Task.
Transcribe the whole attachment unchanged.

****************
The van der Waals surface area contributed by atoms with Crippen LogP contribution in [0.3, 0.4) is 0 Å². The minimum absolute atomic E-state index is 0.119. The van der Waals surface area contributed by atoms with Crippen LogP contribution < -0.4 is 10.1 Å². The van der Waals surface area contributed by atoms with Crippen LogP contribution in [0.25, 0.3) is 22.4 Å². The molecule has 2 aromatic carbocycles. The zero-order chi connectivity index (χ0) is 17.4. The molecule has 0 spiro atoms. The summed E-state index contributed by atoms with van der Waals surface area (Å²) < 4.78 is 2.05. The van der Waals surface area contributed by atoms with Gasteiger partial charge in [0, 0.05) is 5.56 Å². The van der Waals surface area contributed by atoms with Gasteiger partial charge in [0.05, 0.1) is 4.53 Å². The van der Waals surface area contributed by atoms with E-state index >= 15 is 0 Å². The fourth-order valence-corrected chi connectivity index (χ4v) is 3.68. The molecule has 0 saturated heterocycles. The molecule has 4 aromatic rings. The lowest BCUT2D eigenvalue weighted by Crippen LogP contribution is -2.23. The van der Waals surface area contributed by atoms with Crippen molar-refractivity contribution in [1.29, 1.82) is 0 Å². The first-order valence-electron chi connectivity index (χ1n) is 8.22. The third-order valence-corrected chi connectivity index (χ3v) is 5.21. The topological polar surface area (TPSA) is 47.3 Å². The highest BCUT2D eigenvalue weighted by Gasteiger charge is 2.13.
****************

The van der Waals surface area contributed by atoms with Crippen LogP contribution in [0.3, 0.4) is 0 Å². The minimum absolute atomic E-state index is 0.119. The van der Waals surface area contributed by atoms with Crippen LogP contribution < -0.4 is 10.1 Å². The van der Waals surface area contributed by atoms with Crippen LogP contribution in [0.25, 0.3) is 22.4 Å². The molecule has 2 aromatic carbocycles. The zero-order chi connectivity index (χ0) is 17.4. The molecule has 0 spiro atoms. The summed E-state index contributed by atoms with van der Waals surface area (Å²) < 4.78 is 2.05. The van der Waals surface area contributed by atoms with Gasteiger partial charge in [0, 0.05) is 5.56 Å². The van der Waals surface area contributed by atoms with Gasteiger partial charge in [0.05, 0.1) is 4.53 Å². The van der Waals surface area contributed by atoms with E-state index >= 15 is 0 Å². The fourth-order valence-corrected chi connectivity index (χ4v) is 3.68. The molecule has 0 saturated heterocycles. The molecule has 4 aromatic rings. The lowest BCUT2D eigenvalue weighted by Crippen LogP contribution is -2.23. The van der Waals surface area contributed by atoms with Crippen molar-refractivity contribution in [1.29, 1.82) is 0 Å². The first-order valence-electron chi connectivity index (χ1n) is 8.22. The third-order valence-corrected chi connectivity index (χ3v) is 5.21. The topological polar surface area (TPSA) is 47.3 Å². The highest BCUT2D eigenvalue weighted by Gasteiger charge is 2.13.